AMD Family 17h in coreboot


Beginning with Family 17h products (a.k.a. “Zen” cores), AMD changed their paradigm for initializing the system and this requires major modifications to the execution flow of coreboot. This file discusses the new boot flow, and challenges, and the tradeoffs of the initial port into coreboot.


Family 17h products are x86-based designs. This documentation assumes familiarity with x86, its reset state and its early initialization requirements.

To the extent necessary, the role of the AMD Secure Processor (a.k.a. Platform Security Processor or PSP) in system initialization is addressed here. The PSP specification1 is available only with an NDA. coreboot relies on util/amdfwtool to build the structures and add various other firmware to the final image2. The Family 17h PSP design guide adds a new BIOS Directory Table, similar to the PSP Directory Table.

Support in coreboot for modern AMD products is based on AMD’s reference code: AMD Generic Encapsulated Software Architecture (AGESATM). AGESA contains the technology for enabling DRAM, configuring proprietary core logic, assistance with generating ACPI tables, and other features.

AGESA for products earlier than Family 17h is known as v5 or Arch20083. Also note that coreboot currently contains both open source AGESA and closed source implementations (binaryPI) compiled from AGESA.

The first AMD Family 17h device ported to coreboot is codenamed “Picasso”4, and will be added to soc/amd/picasso.

Additional Definitions

  • PSP, Platform Security Processor: Onboard ARM processor that runs alongside the main x86 processor; may be viewed as analogous to the IntelR Management Engine
  • FCH, Fusion Control Hub, the logical southbridge within the SOC
  • ABL - AGESA Bootloader - Processor initialization code that runs on the PSP
  • PSP Directory Table - A structured list of pointers to PSP firmware and other controller binaries
  • BIOS Directory Table - A structured list of pointers to BIOS related firmware images
  • Embedded Firmware Structure - Signature and pointers used by the PSP to locate the PSP Directory Table and BIOS Directory Table; these items are generated during coreboot build and are located in the SPI ROM
  • vboot - The generic technology name for verifying/choosing a RW A/B or fallback RO path.
  • verstage - The code (vboot) to verify the firmware contained in the writable section of the SPI ROM, traditionally run on the x86 processor, and in some cases a separate stage added to coreboot
  • vboot app - A portion of vboot technology designed and compiled to run on the PSP
  • APCB - AMD PSP Customization Block - A binary containing PSP and system configuration preferences (analogous to v5 BUILDOPT_ options), and generated by APCBTool to be added to coreboot/utils later
  • APOB - AGESA PSP Output Buffer - A buffer in main memory for storing AGESA BootLoader output. There are no plans for this to be parsed by coreboot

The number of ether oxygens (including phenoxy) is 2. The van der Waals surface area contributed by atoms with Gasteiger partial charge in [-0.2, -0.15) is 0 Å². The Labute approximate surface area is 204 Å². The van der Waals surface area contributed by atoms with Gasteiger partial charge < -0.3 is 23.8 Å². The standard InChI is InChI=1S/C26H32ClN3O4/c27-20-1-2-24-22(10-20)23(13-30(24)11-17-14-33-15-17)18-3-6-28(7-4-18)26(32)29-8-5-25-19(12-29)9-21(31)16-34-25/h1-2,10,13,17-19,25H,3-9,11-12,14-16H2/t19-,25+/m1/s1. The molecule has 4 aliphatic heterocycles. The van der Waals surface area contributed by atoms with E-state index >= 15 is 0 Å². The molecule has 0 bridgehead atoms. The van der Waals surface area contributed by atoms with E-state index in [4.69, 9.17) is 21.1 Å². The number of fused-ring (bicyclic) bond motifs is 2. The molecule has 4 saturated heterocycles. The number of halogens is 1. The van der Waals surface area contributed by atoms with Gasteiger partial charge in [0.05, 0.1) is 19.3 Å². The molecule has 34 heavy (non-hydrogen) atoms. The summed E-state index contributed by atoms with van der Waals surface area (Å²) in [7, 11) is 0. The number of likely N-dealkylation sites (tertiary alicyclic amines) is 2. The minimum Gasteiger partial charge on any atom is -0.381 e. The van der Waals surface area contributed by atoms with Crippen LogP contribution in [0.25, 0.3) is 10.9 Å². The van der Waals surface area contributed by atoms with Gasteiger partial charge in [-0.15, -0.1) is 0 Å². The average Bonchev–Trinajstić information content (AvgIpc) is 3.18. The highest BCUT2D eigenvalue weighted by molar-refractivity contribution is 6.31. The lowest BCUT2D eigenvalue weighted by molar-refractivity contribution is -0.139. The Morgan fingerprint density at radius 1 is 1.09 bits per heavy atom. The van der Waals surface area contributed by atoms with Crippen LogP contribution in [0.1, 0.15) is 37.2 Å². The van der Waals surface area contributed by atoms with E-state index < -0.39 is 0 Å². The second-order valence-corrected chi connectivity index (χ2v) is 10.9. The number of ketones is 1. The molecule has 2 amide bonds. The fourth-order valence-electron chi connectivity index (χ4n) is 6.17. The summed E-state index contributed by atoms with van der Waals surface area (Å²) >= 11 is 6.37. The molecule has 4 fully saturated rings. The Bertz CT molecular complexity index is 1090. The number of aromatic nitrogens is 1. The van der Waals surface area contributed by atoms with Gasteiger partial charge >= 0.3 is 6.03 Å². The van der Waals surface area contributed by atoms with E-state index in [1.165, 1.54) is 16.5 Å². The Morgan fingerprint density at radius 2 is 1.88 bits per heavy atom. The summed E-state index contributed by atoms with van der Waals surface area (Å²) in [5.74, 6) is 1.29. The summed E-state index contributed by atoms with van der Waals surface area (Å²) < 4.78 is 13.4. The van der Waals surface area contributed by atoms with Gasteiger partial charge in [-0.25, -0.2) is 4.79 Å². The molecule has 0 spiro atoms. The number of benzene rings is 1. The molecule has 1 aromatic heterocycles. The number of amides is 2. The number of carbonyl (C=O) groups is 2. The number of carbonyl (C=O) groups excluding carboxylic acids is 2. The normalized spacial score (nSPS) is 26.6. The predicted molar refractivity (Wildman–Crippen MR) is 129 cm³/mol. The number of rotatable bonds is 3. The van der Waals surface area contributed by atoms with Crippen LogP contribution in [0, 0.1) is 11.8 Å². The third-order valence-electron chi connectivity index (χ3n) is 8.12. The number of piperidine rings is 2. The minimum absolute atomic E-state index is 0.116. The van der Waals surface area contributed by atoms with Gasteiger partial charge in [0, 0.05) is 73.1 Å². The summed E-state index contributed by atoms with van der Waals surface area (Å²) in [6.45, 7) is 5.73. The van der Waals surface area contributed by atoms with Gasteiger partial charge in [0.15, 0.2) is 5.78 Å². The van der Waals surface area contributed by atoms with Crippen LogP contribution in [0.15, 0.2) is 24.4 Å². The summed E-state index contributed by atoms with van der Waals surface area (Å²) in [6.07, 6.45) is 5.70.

Problem Statements

AMD has ported early AGESA features to the PSP, which now discovers, enables and trains DRAM. Unlike any other x86 device in coreboot, a Picasso system has DRAM online prior to the first instruction fetch.

Cache-as-RAM (CAR) is no longer a supportable feature in AMD hardware. Early code expecting CAR behavior must account for writes escaping the L2 cache and going to DRAM.

Without any practical need for CAR, or DRAM initialization, coreboot should arguably skip bootblock and romstage, and possibly use ramstage as the BIOS image. This approach presents a number of challenges:

  • At the entry of ramstage, x86 processors are in flat protected mode. Picasso’s initial state is nearly identical to any other x86 at reset, except its CS shadow register’s base and limit put its execution within DRAM, not at 0xfffffff0. Picasso requires initial programming and entry into protected mode prior to ramstage.
  • coreboot expects cbmem initialization during romstage.

AGESA supporting Picasso is now at v9. Unlike Arch2008, which defines granular entry points for easy inclusion to a legacy BIOS, v9 is rewritten for compilation into a UEFI. The source follows UEFI standards, i.e. assumes the presence of UEFI phases, implements dependency expressions, much functionality is rewritten as libraries, etc. It would, in no way, fit into the v5 model used in coreboot.

  • For the foreseeable future, AGESA source will distributed only under NDA. Furthermore, because AGESA’s integrated debug services divulge NDA information, no debug builds will be released to the general public.

Basic Pre-x86 Boot Flow

The following steps occur prior to x86 processor operation.

  • System power on
  • PSP executes immutable on-chip boot ROM
  • PSP locates the Embedded Firmware Table and PSP Directory Table in the SPI ROM
  • PSP verifies and executes the PSP off-chip bootloader
  • ChromeOS systems:
    • Off-chip bootloader attempts to locate vboot app via the RO BIOS Directory Table
    • If vboot app is not found, booting continues with ABLs below
    • vboot app initializes, setting up GPIOs, UART if needed, communication path to the EC, and the SPI controller for direct access to the flash device.
    • vboot app verifies the RW sections (as is typically performed by the main processor)
    • vboot app locates the Embedded Firmware Directory within the verified FMAP section and passes a pointer to the PSP bootloader. If the verification fails, it passes a pointer to the RO header to the bootloader.
  • PSP parses the PSP Directory Table to find the ABLs and executes them
  • An ABL parses the APCB for system configuration preferences
  • An ABL initializes system main memory, locates the compressed BIOS image in the SPI ROM, and decompresses it into DRAM
  • An ABL writes the APOB to DRAM for consumption by the x86-based AGESA